2. A frequency-determining network creates oscillations at certain
required frequencies.
3. System non-linearity introduced by the devices contain the
amplitude of oscillation.
The circuit diagram of a tuned oscillator is shown in Fig. 12-10(a). The
emitter by pass capacitor CE shunts the ac so that RE is omitted from the ac equivalent
circuit of Fig. 12-10(b).
The dc operating point of the transistor is determined by the resistances R1, R2
and RE, and supply voltage. The transistor gives a phase-shift of 1800.
Circuit Analysis of Tuned Oscillator:
Crystal oscillator is most commonly used oscillator with high-frequency
stability. They are used for laboratory experiments, communication circuits and biomedical
instruments. They are usually, fixed frequency oscillators where stability and accuracy are the
primary considerations.
In order to design a stable and accurate LC oscillator for the upper HF and higher
frequencies it is absolutely necessary to have a crystal control; hence, the reason for crystal
Crystal oscillators are oscillators where the primary frequency determining element
is a quartz crystal. Because of the inherent characteristics of the quartz crystal the crystal oscillator
may be held to extreme accuracy of frequency stability. Temperature
compensation may be applied to crystal oscillators to improve thermal stability of the crystal
The crystal size and cut determine the values of L, C, R and C'. The resistance R is
the friction of the vibrating crystal, capacitance C is the compliance, and inductance L is the
equivalent mass. The capacitance C' is the electrostatic capacitance between the mounted pair of
electrodes with the crystal as the dielectric.
Oscillators are a common element of almost all electronic circuits.
They are used in various applications, and their use makes it possible for
circuits and subsystems to perform numerous useful functions.
In oscillator circuits, oscillation usually builds up from zero when
power is first applied under linear circuit operation.
The oscillator’s amplitude is kept from building up by limiting the
amplifier saturation and various non-linear effects.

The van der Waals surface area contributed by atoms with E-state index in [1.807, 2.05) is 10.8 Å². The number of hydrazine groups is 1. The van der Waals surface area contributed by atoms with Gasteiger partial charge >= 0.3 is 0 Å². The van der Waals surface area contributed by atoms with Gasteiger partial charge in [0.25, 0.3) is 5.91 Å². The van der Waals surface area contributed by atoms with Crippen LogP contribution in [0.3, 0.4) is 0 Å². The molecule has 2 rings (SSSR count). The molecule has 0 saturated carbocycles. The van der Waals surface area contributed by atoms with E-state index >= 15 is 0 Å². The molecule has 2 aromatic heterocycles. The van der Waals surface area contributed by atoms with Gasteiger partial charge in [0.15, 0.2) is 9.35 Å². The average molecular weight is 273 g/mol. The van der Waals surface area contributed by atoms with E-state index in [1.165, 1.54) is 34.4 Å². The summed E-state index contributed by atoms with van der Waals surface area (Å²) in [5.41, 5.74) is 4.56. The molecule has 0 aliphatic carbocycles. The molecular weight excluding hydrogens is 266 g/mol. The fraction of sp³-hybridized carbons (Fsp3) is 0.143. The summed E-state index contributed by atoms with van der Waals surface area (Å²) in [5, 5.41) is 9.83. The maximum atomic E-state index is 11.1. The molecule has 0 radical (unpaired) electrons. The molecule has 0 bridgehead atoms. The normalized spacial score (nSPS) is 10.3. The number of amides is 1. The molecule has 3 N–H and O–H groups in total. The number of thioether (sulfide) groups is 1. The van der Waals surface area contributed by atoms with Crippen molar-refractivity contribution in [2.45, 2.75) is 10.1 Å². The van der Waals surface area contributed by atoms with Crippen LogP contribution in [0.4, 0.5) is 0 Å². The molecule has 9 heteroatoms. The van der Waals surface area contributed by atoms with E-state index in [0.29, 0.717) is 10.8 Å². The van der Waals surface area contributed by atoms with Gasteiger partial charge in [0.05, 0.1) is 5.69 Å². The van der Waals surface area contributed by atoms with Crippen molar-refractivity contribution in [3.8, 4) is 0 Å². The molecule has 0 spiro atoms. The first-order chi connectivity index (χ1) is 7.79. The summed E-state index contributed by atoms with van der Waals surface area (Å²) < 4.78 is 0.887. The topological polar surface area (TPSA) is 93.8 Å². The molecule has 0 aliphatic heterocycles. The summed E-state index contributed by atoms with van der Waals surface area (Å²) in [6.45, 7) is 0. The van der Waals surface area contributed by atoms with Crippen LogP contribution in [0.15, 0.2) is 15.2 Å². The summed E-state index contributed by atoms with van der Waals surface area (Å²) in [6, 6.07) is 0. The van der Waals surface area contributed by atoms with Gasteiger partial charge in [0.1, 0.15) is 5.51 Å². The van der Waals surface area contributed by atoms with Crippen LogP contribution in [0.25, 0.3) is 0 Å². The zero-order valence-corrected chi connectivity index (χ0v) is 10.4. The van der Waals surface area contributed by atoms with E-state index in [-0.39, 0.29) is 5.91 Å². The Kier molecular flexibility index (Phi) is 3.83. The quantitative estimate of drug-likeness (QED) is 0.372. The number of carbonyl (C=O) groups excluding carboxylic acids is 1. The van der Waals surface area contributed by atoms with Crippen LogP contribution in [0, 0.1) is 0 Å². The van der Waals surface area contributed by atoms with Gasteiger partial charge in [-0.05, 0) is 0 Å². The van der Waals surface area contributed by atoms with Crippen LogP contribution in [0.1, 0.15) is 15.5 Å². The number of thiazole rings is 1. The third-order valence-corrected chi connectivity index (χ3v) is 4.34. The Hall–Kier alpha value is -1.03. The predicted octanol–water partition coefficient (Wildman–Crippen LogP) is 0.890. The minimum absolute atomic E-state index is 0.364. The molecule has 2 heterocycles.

Oscillator design and simulation is a complicated process. It is
also extremely important and crucial to design a good and stable oscillator.
Oscillators are commonly used in communication circuits. All the
communication circuits for different modulation techniques—AM, FM, PM—
the use of an oscillator is must.
Oscillators are used as stable frequency sources in a variety of
electronic applications.
Oscillator circuits are used in computer peripherals, counters,
timers, calculators, phase-locked loops, digital multi-metres, oscilloscopes,
and numerous other applications.
A common oscillator implementation is the voltagecontrolled oscillator (VCO) circuit, where an input tuning voltage is applied to
an oscillator circuit and the tuning voltage adjusted to set the frequency at
which the circuit oscillates.
The VCO is the most widely used oscillator circuit and it produces an
oscillatory output voltage.
It provides a periodic signal, where the frequency of the periodic
signal is related to the level of an input voltage control signal supplied to the
A VCO is simply an oscillator having a frequency output that is
proportional to an applied voltage.
The centre frequency of a VCO is the frequency of the periodic
output signal formed by the VCO when the input
control voltage is set to a nominal level.
The cascode crystal oscillator is composed of a Colpitts crystal
oscillator and a base-common buffer amplifier in mobile circuits.
In the cascode crystal oscillator, a temparature-independent
voltage source biases the buffer amplifier and the bypass capaciter
gets eliminated.
GSM phones, set-top boxes and digital audio broadcasting
equipments use oscillators. and digital audio roadcasting equipment
use oscillators.
1. Oscillator converts dc to ac.
2. Oscillator has no input signal.
3. Oscillator behaviour is opposite to that of a rectifier.
4. The conditions and frequencies of oscillation are
classified as: